Teddy is an OpenGL-based 3D graphics library written in C++. Its main features are simple scene graph and windowing system-enabling multiple cameras, camera windows, and scenes. It focuses on easy and flexible manipulation of models and model materials in the scene graph. It contains a number of primitive objects like sphere, box, and cone, and it can load LightWave object and scene files.
QGolf was developed for radio amateurs to clarify the behaviour of a signal on an antenna. It demonstrates the forces that act on a rope if you move one end of it: you can see how waves are reflected, how resonance occurs, and how multiple pulses coexist on the same rope. Various parameters can be updated during the simulation.
The Airbus A340 Glass Cockpit project is an intiative of the IRADIS foundation. It uses the glass cockpit library libGC developed for this project, which provides an open interface to the rest of the flight simulator and contains a framework designed for easy development of a glass cockpit.
The Noble Ape Simulation is a collection of a number of autonomous simulation components including a landscape simulation, biological simulation, weather simulation, sentient creature (Noble Ape) simulation, and a simple intelligent-agent scripting language (ApeScript). Noble Ape also contains a social simulation where the Noble Apes can be tracked in terms of social groups and also over many generations to explain social phenomenon to users looking to study this kind of interaction. It has been in development for more than a fifteen years.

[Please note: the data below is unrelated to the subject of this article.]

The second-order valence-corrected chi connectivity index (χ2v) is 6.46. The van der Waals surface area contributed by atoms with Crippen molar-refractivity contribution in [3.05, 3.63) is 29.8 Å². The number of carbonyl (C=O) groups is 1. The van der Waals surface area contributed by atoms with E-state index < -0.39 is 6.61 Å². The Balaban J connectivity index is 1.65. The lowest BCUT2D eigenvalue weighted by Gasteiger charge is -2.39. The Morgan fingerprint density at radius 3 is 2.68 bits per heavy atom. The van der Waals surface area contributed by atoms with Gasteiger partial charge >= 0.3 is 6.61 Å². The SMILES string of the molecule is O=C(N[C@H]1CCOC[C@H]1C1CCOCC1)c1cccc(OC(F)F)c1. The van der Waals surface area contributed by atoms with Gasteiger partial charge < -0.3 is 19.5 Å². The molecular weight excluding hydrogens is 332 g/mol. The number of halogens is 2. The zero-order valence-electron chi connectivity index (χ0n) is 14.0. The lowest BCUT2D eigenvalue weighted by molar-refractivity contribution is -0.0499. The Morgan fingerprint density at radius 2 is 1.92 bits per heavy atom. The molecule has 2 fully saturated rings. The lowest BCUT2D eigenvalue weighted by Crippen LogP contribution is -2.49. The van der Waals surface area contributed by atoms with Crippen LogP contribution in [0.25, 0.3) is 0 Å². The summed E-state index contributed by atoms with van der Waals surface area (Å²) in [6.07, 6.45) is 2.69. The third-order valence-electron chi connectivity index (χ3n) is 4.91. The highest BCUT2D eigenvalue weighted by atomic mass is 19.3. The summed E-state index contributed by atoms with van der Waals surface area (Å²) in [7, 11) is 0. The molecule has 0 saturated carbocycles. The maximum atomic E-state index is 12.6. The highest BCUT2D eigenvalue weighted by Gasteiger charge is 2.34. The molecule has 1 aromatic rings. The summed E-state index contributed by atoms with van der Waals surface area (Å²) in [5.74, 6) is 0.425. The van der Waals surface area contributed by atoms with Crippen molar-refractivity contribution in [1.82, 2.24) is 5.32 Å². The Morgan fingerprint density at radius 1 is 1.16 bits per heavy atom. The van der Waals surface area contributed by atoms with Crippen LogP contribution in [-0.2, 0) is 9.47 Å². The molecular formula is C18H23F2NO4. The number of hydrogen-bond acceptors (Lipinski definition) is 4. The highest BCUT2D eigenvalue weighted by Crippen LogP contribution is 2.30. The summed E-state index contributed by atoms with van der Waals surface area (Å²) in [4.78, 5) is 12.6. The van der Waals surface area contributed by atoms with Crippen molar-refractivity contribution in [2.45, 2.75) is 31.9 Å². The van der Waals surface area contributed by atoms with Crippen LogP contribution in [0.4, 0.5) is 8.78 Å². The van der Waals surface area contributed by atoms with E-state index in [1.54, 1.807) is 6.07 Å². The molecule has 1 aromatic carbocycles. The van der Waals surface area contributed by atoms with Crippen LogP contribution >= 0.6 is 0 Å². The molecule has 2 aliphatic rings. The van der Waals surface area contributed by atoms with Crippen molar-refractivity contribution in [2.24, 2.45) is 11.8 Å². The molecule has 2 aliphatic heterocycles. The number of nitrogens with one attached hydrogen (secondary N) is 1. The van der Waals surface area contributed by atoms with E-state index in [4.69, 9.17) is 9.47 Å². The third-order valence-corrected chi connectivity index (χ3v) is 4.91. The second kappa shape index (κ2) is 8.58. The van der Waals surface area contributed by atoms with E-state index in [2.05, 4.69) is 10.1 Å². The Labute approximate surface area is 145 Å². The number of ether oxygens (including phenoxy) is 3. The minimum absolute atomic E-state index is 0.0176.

ACFTools is a utility for manipulating X-Plane flight simulator aircraft and weapon models without using its Plane Maker. It can decode both Apple and Intel ACF/WPN formats into plain text files with a syntax similar to C, which can be edited and then re-converted into binary data. It is able to extract almost complete 3D models of aircraft (fuselage, floats, tanks, wings, stabs, propellers, engines) and write it in AC3D modeler format. Edited 3D parts can then be merged into plain text and consequently converted into binary ACF files.
X-Plane is a flight simulator that reads in the geometric shape of any aircraft and then figures out how that aircraft will fly. It does this via an engineering process called "blade element theory", which involves breaking the aircraft down into many small elements and then finding the forces on each little element many times per second. These forces are then converted into accelerations, which are then integrated to velocities and positions. This gives X-Plane the most realistic flight model available for personal computers.
Simulum deals with different simulations of star movements and their visualizations. At first it looks at the projection and accumulation of star brightness. In actually doing this it distributes stars among a three dimensional figure. To get a nice effect it combines the photographic image production with a moving view point. So the outcome is the visual impression of flying through a star field. Secondly it studies different algorithms of particle movements and clustering. The primary approach uses a combination of Newton's gravitational law, energy, and impulse conservation. At all these stages an highly dynamic view of the processes is able to be produced.